Like so much of Rob Bell’s work, What We Talk About When We Talk About God is really a sort of sermon: accessible, full of anecdotes, and with a clear persuasive thrust. The content, too, is what we might have expected. When We Talk About God shows Bell drawing on his whole back catalogue of tours, films, and books, now synthesising it more explicitly for a post-Christian audience. Bell has spent most of his career dismantling dualism and ‘escapology’ in Christian circles, and he now goes to work on its equivalent in wider Western culture. Read more
Posts tagged ‘Church’
The contention of the ‘Why men hate going to church’ movement is that church has become feminised. From David Murrow’s website:
With the dawning of the industrial revolution, large numbers of men sought work in mines, mills and factories, far from home and familiar parish. Women stayed behind, and began remaking the church in their image. The Victorian era saw the rise of church nurseries, Sunday schools, lay choirs, quilting circles, ladies’ teas, soup kitchens, girls’ societies, potluck dinners, etc.
Modern day church activities are ‘an emotional hothouse’ and focus on being ‘verbal, studious or sensitive’, none of which are ‘natural for men‘. You’d hardly call this science – even social science is a stretch – but much of it seems to resonate with men and so Murrow gives some suggestions for manly church. Laying on hands during prayer is a no-go: men need their space. And you need songs which are about ‘doing’ rather than about intimacy.
Here’s the thing though: neither physical contact nor intimacy are ‘feminine’ in all cultures. For example, Tanzanian men LOVE physical contact, including with other men. (Actually, so did western men not too long ago!) Also, they spontaneously sing, including love songs to Jesus, not just in church but even walking along the street!
Are Tanzanian men just less riddled with testosterone? Or are these propositions about men in church more cultural than innate? Read more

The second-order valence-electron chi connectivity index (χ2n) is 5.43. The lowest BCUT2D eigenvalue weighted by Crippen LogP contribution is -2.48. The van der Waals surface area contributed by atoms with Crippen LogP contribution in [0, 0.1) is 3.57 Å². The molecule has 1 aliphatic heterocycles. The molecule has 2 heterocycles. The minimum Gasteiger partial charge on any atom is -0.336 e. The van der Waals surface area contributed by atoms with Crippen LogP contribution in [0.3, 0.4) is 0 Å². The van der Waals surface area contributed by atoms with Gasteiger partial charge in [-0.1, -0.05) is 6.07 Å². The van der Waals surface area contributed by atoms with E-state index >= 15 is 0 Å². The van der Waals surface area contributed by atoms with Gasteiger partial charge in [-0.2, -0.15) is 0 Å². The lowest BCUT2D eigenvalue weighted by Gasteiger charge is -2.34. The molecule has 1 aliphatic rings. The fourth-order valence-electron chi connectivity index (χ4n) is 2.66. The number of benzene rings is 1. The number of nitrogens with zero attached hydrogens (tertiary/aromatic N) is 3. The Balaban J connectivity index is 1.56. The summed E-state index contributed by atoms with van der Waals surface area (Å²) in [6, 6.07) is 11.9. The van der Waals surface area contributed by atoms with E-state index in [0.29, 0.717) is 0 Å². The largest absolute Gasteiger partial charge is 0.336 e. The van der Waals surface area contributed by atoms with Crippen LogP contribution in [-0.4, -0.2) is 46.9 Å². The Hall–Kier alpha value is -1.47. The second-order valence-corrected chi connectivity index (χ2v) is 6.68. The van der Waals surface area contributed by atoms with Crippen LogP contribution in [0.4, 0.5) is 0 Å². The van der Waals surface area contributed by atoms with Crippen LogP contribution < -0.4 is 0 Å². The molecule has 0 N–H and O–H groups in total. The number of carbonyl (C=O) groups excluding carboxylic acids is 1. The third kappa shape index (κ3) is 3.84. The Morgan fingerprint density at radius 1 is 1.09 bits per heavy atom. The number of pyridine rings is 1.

As I blogged here, there’s a range of church experiences in Tanzania. One exercise we did in our intercultural training was to observe without moving to evaluation or explanation. It’s a practice I’ve continued. Here’s some of what I’ve noticed about our church. Read more
Tamie and I work with CMS Australia, a network of people who care about crossing cultures with the message of Jesus. Worldwide, CMS is one of the oldest world mission groups — for other groups in the CMS family, check out NZCMS, CMS Ireland, CMS UK and Crosslinks.
CMS Australia recently launched a new vision for the coming years. Below are some of the highlights for me. I’m particularly excited by the ways in which the vision helps us to use more missiologically astute language.
What stands out to you? Let us know in the comments below. Read more
A friend of mine whom I deeply respect told me a few weeks ago that he thinks I speak of the church with contempt. He said he finds it oppressive and ungracious. How wonderful to have friends who can lovingly rebuke me!
But it’s got me thinking about my attitude to the church. We’ve had discussions on here before about the failure of the church. I’ve said that my experiences of ‘the church’ (and several churches) are pretty negative on both structural and interpersonal levels: abuse, hurt, heresy, poor management, slander, etc. Some days I’m amazed I want to be a Christian, let alone in ministry! (But then there’s a reason we don’t want to be church planters / pastors.) Read more